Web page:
|"The Quiet Man"|
It’s an exciting week in Dublin, as the 10th annual Jameson Dublin International Film Festival
(J-DIFF, if you want to sound cool, or just use less syllables) has officially started!
I personally love Irish films. So much so that I got a Masters studying them, which, arguably, was not the wisest subject to pursue in the middle of a recession, but definitely fascinating – no regrets here. There is a great deal of variety and they’ve evolved considerably in the last half a century or so. Consider the difference between, say, The Quiet Man and the The Crying Game (the latter having one of the best tag lines ever – ‘The film the everyone is talking about – but no one is giving away its secrets”). Completely different subject matters – I won’t say more about The Crying Game so as not to spoil it for you – and both great.
I want to concentrate on The Quiet Man, though – I love this film. Directed by John Ford (who was actually born in America but managed to wax nostalgic about his home village in Ireland convincingly enough to let the studio allow him to make the film), it follows the story of Sean Thornton (John Wayne) who had moved to America with his mother when he was a small child and returns to his native village of Inisfree, and falls for the local spit-fire Mary Kate Danaher, played by Maureen O’Hara, who, with her Technicolor-mastered blazing red hair, set the template for the media representation of an Irish woman for the next several decades (and to an extent, still does today).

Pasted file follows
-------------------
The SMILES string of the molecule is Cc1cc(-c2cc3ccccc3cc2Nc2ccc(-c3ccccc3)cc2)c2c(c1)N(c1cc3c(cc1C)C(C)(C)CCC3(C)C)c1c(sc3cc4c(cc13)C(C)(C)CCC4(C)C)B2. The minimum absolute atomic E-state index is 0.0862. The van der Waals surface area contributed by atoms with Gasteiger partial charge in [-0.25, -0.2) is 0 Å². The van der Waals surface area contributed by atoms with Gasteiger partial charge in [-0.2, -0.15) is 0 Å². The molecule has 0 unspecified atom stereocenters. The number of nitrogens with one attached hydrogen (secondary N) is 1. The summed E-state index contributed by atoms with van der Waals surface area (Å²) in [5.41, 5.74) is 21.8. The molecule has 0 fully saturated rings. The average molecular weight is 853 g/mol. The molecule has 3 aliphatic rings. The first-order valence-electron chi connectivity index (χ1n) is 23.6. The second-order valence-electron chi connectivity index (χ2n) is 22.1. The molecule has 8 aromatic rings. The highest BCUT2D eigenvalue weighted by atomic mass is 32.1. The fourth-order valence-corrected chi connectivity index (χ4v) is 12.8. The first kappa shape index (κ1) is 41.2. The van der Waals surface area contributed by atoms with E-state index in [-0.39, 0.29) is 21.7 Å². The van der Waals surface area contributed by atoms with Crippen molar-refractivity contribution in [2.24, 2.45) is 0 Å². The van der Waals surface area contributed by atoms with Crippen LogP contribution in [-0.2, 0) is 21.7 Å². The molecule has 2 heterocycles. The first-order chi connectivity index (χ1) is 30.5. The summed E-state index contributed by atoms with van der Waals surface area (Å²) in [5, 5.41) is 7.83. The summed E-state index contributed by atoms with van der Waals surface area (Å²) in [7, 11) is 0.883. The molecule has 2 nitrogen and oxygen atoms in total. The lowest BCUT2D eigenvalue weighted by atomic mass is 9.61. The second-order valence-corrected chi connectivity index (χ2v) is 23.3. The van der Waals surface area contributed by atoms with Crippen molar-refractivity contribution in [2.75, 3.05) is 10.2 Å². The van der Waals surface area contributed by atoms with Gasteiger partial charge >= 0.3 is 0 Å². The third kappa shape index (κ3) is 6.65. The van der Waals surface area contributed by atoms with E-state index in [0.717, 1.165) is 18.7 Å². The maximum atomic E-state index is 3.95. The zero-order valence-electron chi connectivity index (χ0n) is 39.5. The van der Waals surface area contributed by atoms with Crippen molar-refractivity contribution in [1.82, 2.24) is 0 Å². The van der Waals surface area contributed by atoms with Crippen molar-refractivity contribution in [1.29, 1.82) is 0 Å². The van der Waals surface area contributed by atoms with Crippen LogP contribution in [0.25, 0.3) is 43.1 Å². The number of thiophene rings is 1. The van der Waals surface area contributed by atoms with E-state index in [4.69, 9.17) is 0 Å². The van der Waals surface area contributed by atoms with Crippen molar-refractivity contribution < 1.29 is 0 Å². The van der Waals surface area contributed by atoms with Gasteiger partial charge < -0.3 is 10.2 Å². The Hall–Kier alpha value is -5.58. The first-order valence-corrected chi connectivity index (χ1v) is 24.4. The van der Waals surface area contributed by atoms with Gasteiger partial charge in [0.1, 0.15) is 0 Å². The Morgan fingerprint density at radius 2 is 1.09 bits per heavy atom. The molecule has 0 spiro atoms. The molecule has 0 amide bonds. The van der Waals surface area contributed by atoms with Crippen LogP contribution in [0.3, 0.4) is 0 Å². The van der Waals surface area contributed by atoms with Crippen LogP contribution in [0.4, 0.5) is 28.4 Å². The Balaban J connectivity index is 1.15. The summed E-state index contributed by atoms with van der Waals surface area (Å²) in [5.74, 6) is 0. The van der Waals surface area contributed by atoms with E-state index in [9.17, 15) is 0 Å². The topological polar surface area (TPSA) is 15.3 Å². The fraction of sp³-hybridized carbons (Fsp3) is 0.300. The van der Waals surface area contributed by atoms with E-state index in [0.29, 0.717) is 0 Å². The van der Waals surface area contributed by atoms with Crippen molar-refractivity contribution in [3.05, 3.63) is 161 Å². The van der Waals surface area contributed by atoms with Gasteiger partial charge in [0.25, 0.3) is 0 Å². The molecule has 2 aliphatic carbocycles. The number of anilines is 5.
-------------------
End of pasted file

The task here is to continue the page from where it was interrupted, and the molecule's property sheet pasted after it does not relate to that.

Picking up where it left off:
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I love The Quiet Man (which I was first exposed to during that brilliant scene in E.T.) in part because it’s an enjoyable, funny film, but also in part because in his own way, Ford was playing with the idea of the Irish stereotype, which is sometimes lost on audiences today – it’s poking fun of the way people saw the Irish as shillelagh-carrying yokels. It also illustrates what quite a lot of people yearn to do – return to the land of their ancestors. As I’ve said before, my family doesn’t have particularly palpable ties with Ireland – I just really like it here – but ancestry is something that draws people back here and Ford perfectly captures Thornton’s joy of experiencing his (admittedly incredibly idyllic) childhood home again as an adult.
So if you’re not in a position to shoot over to Dublin in the next week to experience the awesomeness of J-DIFF, treat yourself to an Irish movie night at home. Feel free to tweet me (@chelsea_morgan
) for suggestions – horror, comedy, romance, history – I can set you up with whatever you want! Might as well put this degree to good use, right?